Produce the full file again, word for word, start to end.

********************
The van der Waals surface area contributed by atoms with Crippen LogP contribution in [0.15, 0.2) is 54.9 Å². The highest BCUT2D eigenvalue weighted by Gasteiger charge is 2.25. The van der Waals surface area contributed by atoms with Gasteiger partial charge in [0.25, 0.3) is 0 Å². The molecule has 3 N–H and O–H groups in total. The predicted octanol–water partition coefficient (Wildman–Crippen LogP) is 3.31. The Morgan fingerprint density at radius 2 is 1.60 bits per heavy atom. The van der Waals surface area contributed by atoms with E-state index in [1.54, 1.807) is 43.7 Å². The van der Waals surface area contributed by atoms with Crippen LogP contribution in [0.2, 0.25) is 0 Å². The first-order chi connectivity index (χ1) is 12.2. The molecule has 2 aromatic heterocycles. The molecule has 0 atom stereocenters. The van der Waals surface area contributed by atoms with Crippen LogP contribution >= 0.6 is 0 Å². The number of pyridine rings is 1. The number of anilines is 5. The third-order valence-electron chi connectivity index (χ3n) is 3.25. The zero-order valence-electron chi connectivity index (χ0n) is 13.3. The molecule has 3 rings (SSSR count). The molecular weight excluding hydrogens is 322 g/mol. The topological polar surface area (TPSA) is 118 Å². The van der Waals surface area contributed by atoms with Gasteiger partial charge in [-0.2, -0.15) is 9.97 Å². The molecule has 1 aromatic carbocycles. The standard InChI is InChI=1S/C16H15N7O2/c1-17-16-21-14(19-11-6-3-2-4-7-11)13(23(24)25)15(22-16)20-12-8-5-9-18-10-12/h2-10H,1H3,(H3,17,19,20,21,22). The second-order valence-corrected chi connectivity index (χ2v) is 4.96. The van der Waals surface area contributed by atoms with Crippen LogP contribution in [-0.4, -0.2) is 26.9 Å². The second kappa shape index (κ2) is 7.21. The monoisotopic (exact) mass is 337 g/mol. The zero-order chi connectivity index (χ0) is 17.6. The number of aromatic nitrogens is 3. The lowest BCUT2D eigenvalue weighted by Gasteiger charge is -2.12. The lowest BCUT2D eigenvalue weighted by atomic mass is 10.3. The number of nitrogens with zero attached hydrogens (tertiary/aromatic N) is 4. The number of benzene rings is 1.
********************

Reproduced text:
The van der Waals surface area contributed by atoms with Crippen LogP contribution in [0.15, 0.2) is 54.9 Å². The highest BCUT2D eigenvalue weighted by Gasteiger charge is 2.25. The van der Waals surface area contributed by atoms with Gasteiger partial charge in [0.25, 0.3) is 0 Å². The molecule has 3 N–H and O–H groups in total. The predicted octanol–water partition coefficient (Wildman–Crippen LogP) is 3.31. The Morgan fingerprint density at radius 2 is 1.60 bits per heavy atom. The van der Waals surface area contributed by atoms with E-state index in [1.54, 1.807) is 43.7 Å². The van der Waals surface area contributed by atoms with Crippen LogP contribution in [0.2, 0.25) is 0 Å². The first-order chi connectivity index (χ1) is 12.2. The molecule has 2 aromatic heterocycles. The molecule has 0 atom stereocenters. The van der Waals surface area contributed by atoms with Crippen LogP contribution >= 0.6 is 0 Å². The number of pyridine rings is 1. The number of anilines is 5. The third-order valence-electron chi connectivity index (χ3n) is 3.25. The zero-order valence-electron chi connectivity index (χ0n) is 13.3. The molecule has 3 rings (SSSR count). The molecular weight excluding hydrogens is 322 g/mol. The topological polar surface area (TPSA) is 118 Å². The van der Waals surface area contributed by atoms with Gasteiger partial charge in [-0.2, -0.15) is 9.97 Å². The molecule has 1 aromatic carbocycles. The standard InChI is InChI=1S/C16H15N7O2/c1-17-16-21-14(19-11-6-3-2-4-7-11)13(23(24)25)15(22-16)20-12-8-5-9-18-10-12/h2-10H,1H3,(H3,17,19,20,21,22). The second-order valence-corrected chi connectivity index (χ2v) is 4.96. The van der Waals surface area contributed by atoms with Crippen LogP contribution in [-0.4, -0.2) is 26.9 Å². The second kappa shape index (κ2) is 7.21. The monoisotopic (exact) mass is 337 g/mol. The zero-order chi connectivity index (χ0) is 17.6. The number of aromatic nitrogens is 3. The lowest BCUT2D eigenvalue weighted by Gasteiger charge is -2.12. The lowest BCUT2D eigenvalue weighted by atomic mass is 10.3. The number of nitrogens with zero attached hydrogens (tertiary/aromatic N) is 4. The number of benzene rings is 1.